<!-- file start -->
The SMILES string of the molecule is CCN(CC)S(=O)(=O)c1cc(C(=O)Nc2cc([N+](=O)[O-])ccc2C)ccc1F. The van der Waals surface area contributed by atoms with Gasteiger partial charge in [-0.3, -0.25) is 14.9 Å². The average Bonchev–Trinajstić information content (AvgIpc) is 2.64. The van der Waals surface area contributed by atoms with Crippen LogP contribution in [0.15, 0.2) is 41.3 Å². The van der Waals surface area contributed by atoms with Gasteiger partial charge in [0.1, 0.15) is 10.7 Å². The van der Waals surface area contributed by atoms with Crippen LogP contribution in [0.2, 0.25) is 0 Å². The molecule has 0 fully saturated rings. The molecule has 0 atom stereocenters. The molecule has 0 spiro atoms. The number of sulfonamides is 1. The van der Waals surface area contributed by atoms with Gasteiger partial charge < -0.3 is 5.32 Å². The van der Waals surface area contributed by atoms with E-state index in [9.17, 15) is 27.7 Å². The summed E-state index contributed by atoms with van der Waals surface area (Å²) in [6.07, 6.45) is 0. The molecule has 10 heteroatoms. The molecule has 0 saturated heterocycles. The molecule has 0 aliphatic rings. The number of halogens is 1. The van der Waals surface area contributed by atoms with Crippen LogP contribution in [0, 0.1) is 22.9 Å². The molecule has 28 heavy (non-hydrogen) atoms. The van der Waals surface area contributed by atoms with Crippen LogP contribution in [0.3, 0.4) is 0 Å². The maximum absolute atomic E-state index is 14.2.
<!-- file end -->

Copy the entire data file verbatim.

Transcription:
The SMILES string of the molecule is CCN(CC)S(=O)(=O)c1cc(C(=O)Nc2cc([N+](=O)[O-])ccc2C)ccc1F. The van der Waals surface area contributed by atoms with Gasteiger partial charge in [-0.3, -0.25) is 14.9 Å². The average Bonchev–Trinajstić information content (AvgIpc) is 2.64. The van der Waals surface area contributed by atoms with Crippen LogP contribution in [0.15, 0.2) is 41.3 Å². The van der Waals surface area contributed by atoms with Gasteiger partial charge in [0.1, 0.15) is 10.7 Å². The van der Waals surface area contributed by atoms with Crippen LogP contribution in [0.2, 0.25) is 0 Å². The molecule has 0 fully saturated rings. The molecule has 0 atom stereocenters. The molecule has 0 spiro atoms. The number of sulfonamides is 1. The van der Waals surface area contributed by atoms with Gasteiger partial charge < -0.3 is 5.32 Å². The van der Waals surface area contributed by atoms with E-state index in [9.17, 15) is 27.7 Å². The summed E-state index contributed by atoms with van der Waals surface area (Å²) in [6.07, 6.45) is 0. The molecule has 10 heteroatoms. The molecule has 0 saturated heterocycles. The molecule has 0 aliphatic rings. The number of halogens is 1. The van der Waals surface area contributed by atoms with Crippen LogP contribution in [0, 0.1) is 22.9 Å². The molecule has 28 heavy (non-hydrogen) atoms. The van der Waals surface area contributed by atoms with Crippen LogP contribution in [0.3, 0.4) is 0 Å². The maximum absolute atomic E-state index is 14.2.